Movers and SHAKERS
Image: TV Ad for Crypto.com
Have You Positioned Your Account to Not Fall Victim to a Crypto-Exchange Hack?
Storing cryptocurrency in a “hot wallet” rather than a “cold wallet” could make the difference between becoming a victim of theft or remaining secure. When inactive, crypto holders should consider locking their wallets down as tightly as possible. In the recent case of the 4600 ETH, worth almost $15m, reportedly stolen from the exchange where Matt Damon is the ad personality, it is still unclear if there will be lasting damage.
Cybercriminals are becoming sophisticated at transferring, undetected, crypto assets from digital wallets. In actual use, a digital or crypto wallet does not store an individual's crypto holdings; instead what it provides for is access via a digital key. This key allows entrance and the ability to trade online. A private key is an individual’s digital identity to the market. If someone should possess this identifier, they can engage in unauthorized transactions or transfers.
Storing assets in what is known as a hot wallet that is connected to the internet could make your assets prone to theft. The reason is there may be access to your computer or mobile device, which allows seeing this key. If the private key is instead stored as part of a cold wallet (sometimes called a hardware wallet), access to the key is unavailable to anyone remote from the hardware.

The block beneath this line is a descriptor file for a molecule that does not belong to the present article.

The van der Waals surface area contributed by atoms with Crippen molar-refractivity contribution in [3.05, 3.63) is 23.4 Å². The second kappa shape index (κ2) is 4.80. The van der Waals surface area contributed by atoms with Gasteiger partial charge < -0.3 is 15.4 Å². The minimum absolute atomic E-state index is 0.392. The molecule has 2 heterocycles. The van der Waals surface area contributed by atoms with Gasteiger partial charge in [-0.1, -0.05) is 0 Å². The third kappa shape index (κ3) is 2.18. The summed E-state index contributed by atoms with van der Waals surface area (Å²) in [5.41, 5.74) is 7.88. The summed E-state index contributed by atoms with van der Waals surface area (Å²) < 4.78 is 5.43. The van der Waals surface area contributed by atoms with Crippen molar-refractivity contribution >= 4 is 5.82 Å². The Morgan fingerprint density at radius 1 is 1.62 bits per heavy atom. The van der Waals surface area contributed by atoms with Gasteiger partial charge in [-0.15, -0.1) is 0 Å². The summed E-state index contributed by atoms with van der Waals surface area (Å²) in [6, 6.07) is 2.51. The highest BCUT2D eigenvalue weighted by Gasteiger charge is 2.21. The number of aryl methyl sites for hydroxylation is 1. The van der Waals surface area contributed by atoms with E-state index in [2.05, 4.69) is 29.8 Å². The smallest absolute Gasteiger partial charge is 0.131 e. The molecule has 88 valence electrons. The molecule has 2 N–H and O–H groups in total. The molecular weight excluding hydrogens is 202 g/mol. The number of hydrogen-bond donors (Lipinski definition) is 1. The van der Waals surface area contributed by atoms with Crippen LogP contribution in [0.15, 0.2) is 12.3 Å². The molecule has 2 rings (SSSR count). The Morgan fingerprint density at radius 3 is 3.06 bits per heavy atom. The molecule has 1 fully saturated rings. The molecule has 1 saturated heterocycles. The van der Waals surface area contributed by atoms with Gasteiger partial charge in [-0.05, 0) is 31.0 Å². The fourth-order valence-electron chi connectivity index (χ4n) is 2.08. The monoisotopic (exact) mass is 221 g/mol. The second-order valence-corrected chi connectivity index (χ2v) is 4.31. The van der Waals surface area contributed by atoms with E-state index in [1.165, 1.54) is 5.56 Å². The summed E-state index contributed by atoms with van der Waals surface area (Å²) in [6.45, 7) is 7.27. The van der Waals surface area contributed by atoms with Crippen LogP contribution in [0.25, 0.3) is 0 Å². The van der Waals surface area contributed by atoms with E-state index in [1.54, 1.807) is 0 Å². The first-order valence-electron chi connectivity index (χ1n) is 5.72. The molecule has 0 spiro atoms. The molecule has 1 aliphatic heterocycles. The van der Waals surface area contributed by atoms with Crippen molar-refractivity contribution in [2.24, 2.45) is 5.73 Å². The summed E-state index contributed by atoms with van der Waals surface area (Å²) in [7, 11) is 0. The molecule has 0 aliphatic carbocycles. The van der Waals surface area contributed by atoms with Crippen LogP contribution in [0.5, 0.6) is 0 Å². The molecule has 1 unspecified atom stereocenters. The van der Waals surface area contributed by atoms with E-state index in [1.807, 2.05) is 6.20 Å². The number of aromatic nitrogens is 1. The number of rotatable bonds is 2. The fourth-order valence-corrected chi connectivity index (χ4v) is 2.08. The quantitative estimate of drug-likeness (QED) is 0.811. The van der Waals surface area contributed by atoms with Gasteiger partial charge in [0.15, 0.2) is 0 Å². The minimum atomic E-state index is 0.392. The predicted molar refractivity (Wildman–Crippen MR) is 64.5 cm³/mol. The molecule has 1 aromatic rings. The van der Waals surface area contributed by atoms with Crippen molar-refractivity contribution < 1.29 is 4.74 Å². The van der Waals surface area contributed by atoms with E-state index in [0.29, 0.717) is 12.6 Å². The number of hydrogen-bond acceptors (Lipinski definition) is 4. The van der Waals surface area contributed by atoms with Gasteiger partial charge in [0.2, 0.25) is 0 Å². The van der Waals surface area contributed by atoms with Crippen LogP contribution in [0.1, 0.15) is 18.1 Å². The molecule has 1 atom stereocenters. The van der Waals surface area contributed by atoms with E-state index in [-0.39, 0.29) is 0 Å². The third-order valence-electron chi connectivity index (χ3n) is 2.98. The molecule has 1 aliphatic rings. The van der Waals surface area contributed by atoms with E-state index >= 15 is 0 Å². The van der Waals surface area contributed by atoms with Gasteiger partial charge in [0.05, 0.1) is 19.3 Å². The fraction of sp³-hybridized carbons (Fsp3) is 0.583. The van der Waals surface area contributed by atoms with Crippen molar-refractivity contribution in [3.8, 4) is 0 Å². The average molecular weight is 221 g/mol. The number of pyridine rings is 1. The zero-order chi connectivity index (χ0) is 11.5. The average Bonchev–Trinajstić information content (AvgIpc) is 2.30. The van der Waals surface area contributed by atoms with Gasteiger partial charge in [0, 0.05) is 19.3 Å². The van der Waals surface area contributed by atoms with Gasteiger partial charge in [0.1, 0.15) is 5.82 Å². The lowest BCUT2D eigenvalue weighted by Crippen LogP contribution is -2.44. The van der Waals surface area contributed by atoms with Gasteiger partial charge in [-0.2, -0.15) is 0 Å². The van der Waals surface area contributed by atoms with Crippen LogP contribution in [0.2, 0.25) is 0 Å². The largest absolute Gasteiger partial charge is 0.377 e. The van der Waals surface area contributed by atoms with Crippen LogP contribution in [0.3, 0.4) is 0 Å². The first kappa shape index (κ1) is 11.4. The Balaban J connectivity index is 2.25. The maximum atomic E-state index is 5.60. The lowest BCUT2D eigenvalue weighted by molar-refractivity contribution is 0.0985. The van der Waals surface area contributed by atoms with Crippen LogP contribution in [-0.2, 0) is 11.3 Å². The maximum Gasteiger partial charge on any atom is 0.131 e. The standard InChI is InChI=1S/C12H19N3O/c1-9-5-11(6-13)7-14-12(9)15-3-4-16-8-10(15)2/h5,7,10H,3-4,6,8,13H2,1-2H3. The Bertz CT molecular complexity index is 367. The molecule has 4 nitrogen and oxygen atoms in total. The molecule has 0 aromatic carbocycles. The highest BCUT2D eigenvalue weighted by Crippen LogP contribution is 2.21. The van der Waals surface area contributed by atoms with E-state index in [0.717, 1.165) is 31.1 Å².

Some of Crypto.com’s Ether hot wallets were reportedly hacked this week. Users of the exchange found themselves missing assets, some with sizeable value. Crypto.com announced on Twitter on Sunday evening that an investigation into the “suspicious activity” was underway.
By noon on Monday (January 17) Chris Marszalek, CEO of crypto.com, calmed clients with the below tweet. It still isn’t clear whether funds were ever lost or not. The blockchain security company, PeckShield which describes itself on its website as “…a security company which aims to elevate the security, privacy, and usability of entire blockchain ecosystem by offering top-notch industry-leading products.” Had tweeted a dollar value associated with the alleged theft and what appears to be a list of transactions washed through Tornado.cash. Tornado.cash is an ETH-based coin mixer.
While Crypto.com reported, “all funds are safe”, there were multiple replies to the tweets complaining of missing cryptocurrency, including both Bitcoin (BTC) and Ethereum (ETH). Some of these tweets were later followed by tweets saying the exchange has restored its missing funds.
How it Happened
The attackers reportedly found a way to bypass the two-factor authentication (2FA) security measures on the exchange. When alerted, Crypto.com stopped transactions. They used Twitter to ask account holders to sign into the app and their exchange account to reset their 2FA information. The company made updates and stated once the update had been implemented, withdrawals and transactions would again be enabled.
Crypto.com appears to have been compromised by a hack of its centralized exchange in 2022. A good way to make sure if there is another attack during the year, that you’re not a victim is to make sure your access key is not available online. A cold account could go a long way to avoid becoming a victim.
Managing Editor, Channelchek
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